Thoughts on Tristram Shandy

by ttucker23 on March 30, 2011

The Damnation of Obadiah,  from Tristram Shandy Book 3.11, 1773

The Damnation of Obadiah, from Tristram Shandy, hand-coloured etching by James Bretherton, 1773

I have been reading and studying Laurence Sterne’s The Life and Opinions of Tristram Shandy, Gentleman for the past couple of months. It’s been a laborious task, and I’m afraid not a happy one.

I’ve read around it and I understand the reasons why Tristram Shandy is considered a classic, but my problems with the book are based entirely on the experience of reading it. Even the book’s admirers admit that it is ‘frustrating’ for the reader.

I’d go further and say that it is literally ‘pointless’. It commits the worst crime that literature is capable of, in that it fails to provide adequate motivation for the reader to turn the page.

Admirers will say that Sterne intended it to be frustrating, as if this makes the frustration acceptable. They will then tell you that Sterne’s achievement with Tristram Shandy represents a revolutionary new approach to fiction and narrative, parodying and satirising the realistic prose style that had come to typify the genre up to that point in history.

But as Thomas Keymer points out in his essay ‘Sterne and the “new species of writing”‘, collected in Laurence Sterne’s Tristram Shandy: A Casebook (Amazon affiliate link), this adopts a view of the history of the novel that post-dates Sterne’s time of writing. The contemporary situation was not so straight forward, as Keymer explains:

Sterne writes at a time when the conventions of fictional representation, such as they were, remained fluid, ill-defined, and keenly contested. Witness the Richardson-Fielding dispute of the 1740s, which was as much about competing narrative strategies as it was about religion and ethics, or ideologies of gender and class.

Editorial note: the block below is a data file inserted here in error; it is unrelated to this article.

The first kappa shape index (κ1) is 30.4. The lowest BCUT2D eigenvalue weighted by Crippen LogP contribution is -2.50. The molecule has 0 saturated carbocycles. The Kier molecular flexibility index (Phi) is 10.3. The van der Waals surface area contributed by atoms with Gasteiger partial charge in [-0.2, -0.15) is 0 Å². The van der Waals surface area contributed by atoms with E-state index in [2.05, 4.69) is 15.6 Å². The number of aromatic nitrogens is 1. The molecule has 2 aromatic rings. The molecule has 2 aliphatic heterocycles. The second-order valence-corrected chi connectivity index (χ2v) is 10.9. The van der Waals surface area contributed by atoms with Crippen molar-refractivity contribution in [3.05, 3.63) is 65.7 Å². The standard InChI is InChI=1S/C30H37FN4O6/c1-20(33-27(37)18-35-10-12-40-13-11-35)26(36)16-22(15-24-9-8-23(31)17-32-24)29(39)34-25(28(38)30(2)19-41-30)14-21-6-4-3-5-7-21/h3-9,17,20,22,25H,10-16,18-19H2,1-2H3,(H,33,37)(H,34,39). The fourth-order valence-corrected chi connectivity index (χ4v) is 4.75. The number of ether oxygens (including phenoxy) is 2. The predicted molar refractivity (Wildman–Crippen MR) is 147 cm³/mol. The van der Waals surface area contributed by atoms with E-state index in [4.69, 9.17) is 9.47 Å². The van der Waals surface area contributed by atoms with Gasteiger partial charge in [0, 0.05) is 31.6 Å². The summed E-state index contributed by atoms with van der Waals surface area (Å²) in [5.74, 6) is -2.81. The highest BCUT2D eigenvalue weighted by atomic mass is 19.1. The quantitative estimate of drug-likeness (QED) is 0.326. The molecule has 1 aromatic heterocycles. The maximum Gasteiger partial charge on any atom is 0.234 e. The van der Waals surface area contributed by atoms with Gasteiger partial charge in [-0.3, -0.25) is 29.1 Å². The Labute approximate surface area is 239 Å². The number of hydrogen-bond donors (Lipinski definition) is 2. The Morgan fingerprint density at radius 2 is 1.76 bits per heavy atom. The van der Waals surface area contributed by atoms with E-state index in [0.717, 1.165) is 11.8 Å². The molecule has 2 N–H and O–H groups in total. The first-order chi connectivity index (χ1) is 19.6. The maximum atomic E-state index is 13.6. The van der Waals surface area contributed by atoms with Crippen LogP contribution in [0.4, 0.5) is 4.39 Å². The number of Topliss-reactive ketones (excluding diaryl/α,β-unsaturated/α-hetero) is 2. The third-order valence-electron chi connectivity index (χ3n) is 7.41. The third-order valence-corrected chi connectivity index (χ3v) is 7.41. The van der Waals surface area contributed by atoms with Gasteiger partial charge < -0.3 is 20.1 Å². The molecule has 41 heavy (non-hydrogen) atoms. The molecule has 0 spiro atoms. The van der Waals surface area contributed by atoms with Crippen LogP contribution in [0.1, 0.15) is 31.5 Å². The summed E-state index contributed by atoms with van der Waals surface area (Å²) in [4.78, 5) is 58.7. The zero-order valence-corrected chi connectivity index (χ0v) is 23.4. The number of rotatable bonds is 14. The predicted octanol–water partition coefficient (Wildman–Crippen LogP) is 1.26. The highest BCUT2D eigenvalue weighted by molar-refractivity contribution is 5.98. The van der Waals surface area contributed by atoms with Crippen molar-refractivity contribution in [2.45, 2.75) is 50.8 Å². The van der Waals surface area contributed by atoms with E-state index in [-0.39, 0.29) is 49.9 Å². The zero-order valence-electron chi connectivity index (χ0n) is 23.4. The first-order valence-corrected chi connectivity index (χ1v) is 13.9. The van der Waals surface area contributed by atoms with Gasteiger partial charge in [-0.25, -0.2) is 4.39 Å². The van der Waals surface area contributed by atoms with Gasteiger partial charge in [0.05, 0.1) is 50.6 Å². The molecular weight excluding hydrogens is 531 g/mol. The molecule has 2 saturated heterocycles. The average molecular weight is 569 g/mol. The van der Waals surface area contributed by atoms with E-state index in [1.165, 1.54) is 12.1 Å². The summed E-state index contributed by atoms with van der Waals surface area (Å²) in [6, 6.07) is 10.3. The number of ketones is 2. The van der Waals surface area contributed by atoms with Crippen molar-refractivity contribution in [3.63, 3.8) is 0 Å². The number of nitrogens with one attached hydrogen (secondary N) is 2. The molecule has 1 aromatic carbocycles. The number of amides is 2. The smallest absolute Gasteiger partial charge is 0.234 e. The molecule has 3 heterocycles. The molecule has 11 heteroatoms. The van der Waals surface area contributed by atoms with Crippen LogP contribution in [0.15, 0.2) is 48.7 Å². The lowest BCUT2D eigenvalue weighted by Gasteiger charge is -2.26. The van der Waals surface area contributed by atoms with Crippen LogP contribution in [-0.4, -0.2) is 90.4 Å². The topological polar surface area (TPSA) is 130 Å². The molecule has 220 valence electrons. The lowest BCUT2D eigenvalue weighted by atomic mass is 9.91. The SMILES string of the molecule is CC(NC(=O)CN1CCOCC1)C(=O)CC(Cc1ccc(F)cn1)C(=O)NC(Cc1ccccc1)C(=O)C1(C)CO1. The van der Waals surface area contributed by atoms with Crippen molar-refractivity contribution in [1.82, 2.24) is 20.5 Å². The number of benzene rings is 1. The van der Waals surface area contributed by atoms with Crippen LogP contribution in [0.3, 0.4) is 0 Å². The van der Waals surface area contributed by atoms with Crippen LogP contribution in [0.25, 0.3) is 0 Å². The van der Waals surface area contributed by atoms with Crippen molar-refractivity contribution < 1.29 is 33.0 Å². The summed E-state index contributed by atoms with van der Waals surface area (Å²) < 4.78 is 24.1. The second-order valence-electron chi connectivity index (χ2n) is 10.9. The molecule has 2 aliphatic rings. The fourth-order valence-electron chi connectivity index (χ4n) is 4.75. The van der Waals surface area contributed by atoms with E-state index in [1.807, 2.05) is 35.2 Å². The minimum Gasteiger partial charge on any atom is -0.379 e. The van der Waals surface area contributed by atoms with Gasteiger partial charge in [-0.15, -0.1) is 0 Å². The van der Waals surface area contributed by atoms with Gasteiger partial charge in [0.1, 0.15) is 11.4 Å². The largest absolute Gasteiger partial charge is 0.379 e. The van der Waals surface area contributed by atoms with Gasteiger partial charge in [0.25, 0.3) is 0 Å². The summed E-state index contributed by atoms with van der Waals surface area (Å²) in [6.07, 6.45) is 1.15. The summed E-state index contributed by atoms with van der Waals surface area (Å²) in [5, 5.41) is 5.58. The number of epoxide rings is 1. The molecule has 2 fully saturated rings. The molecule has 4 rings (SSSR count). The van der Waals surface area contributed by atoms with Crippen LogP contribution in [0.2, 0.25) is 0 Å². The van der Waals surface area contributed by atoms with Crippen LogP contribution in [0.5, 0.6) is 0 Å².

The genre of prose fiction was itself still ‘novel’ (hence the name), and to see Tristram Shandy as a satire or comment on the ‘novel’ as genre is a total misunderstanding of its place in literary history. In fact the ‘new species of writing’ referred to is borrowed from an essay written in 1751 about Fielding, not Sterne.

Keymer goes on to question whether Sterne is satirising the modern novel at all in Tristram Shandy:

Why, in this most allusive of works does Sterne never refer explicitly to Richardson or Fielding and why has no modern editor of Tristram Shandy caught Sterne reworking any specific passage from their fiction?

Another critic, J.T. Parnell, points out that ‘he (Sterne) may never have read the ‘novelists’, let alone contemplated a devastating critique of the shortcomings of the emerging genre.’

And Jonathan Lamb chimes in on the debate too:

Such stabilising of Sterne’s text depends on an improbable estimate of the dominance of the novel’s realism, as if it were well enough established by the 1750s for its parody readily to be undertaken and appreciated.

All this undermines the commonly held view today that Sterne is some kind of protomodernist whose work was centuries ahead of its time. It seems clear that this was a time of great experimentation in prose writing, and that Sterne was only one of the experimenters. As it turns out he was the least successful, because the eventual direction that the novel followed was that of Richardson, Fielding and the realists. Sterne himself was harking back, rather than looking forward, his style being a later reinvention of the so-called learned wit of Rabelais, Cervantes and Montaigne.

It is equally misleading to say that Sterne preempted the modern age of literature, influencing Woolf, Joyce and Beckett. While these writers pointed to Sterne as an influence, this was without regard to his true position in the history of literature, but rather to further their own agenda, as Keymer explains:

Woolf was mainly concerned with an ulterior motive in the present: that of coopting Sterne for her ongoing campaign against the bricks-and-mortar realism typified by Galsworthy and Bennett.

Tristram Shandy was an experiment, no doubt, and a radical one. It is essentially an attempt at creating a new kind of prose genre outside of, or parallel to, the emerging genre of the novel. But it is an experiment that ultimately fails.

At least it does for me. I’m sure that Sterne fans will be keen to contend this point of view, so please feel free to add your thoughts in the comments below.


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